838.51/3701: Telegram

The Chargé in Haiti (Finley) to the Secretary of State

104. Leger informs me that the French Minister called on him yesterday upon instructions from Paris and stated officially that the French Government must insist on the transfer of the 1910 redemption fund to Paris. On the one hand, they would give formal assurances that the money would not be attached or molested in any way and that, pending the presentation of the bonds, it would remain in the name of the Haitian Government. The Minister also stated officially that the French Government considered that the 1910 claim would then be settled and that it would not in future support any action by the bondholders. On the other hand the French Government while making this official statement to Haiti saw no reason for putting this statement in writing.

With reference to the transfer, Leger stated that he informed the American Government that the transfer would not be made only after Chatelain had received the most formal assurances from the French Minister of Foreign Affairs that a theoretical transfer of these funds was quite acceptable. He has now cabled Chatelain as follows (translation).

“French Legation has called upon me to transfer money deposit to French bank in accordance with protocol. Haitian Government following your telegram of June 28 has already given formal assurances to the American Government that transfer would be made only theoretically and the demand of the French Government creates a serious embarrassment for us. See immediately the Minister for Foreign Affairs and recall the verbal agreement of June 28 and explain the inextricable situation resulting from these new demands. Make it known that according to the arrangement of June 28 bearers may immediately obtain total amount for bonds presented for redemption. Cable immediately result of your representations. Leger.”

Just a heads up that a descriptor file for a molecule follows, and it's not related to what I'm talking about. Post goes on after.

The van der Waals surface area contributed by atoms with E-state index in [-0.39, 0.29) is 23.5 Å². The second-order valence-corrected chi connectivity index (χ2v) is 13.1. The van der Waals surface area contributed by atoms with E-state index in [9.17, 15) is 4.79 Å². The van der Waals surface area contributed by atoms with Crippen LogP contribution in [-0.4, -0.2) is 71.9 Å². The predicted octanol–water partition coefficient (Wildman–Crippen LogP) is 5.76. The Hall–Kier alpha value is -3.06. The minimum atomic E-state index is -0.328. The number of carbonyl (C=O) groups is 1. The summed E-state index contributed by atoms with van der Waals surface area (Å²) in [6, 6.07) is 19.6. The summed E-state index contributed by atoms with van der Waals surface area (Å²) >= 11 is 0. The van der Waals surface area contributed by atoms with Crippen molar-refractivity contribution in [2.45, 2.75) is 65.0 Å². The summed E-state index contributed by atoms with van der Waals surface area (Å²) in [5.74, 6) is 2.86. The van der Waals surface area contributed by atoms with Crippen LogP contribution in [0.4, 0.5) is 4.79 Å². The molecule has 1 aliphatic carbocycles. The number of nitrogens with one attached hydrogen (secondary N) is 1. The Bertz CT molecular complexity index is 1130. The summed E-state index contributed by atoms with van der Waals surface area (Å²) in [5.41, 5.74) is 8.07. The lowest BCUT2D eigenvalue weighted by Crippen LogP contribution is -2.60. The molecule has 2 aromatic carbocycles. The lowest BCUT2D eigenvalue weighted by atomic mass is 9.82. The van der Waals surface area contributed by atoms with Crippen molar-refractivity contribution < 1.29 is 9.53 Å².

Leger also stated that de Lens had advised him after he returned here that this theoretical transfer was quite satisfactory to his Government for he had been in Paris when that decision was reached. In response to Leger’s question as to why this new attitude, de Lens stated that he could not discuss the matter further than to make known to Leger his instructions.

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Leger said that, in reply, he expressed deep surprise and embarrassment and said that this brought this question to an impasse. The only thing he could recommend was that the French Ambassador in Washington have a talk with the Under Secretary on this subject. De Lens stated that he would so advise his Government.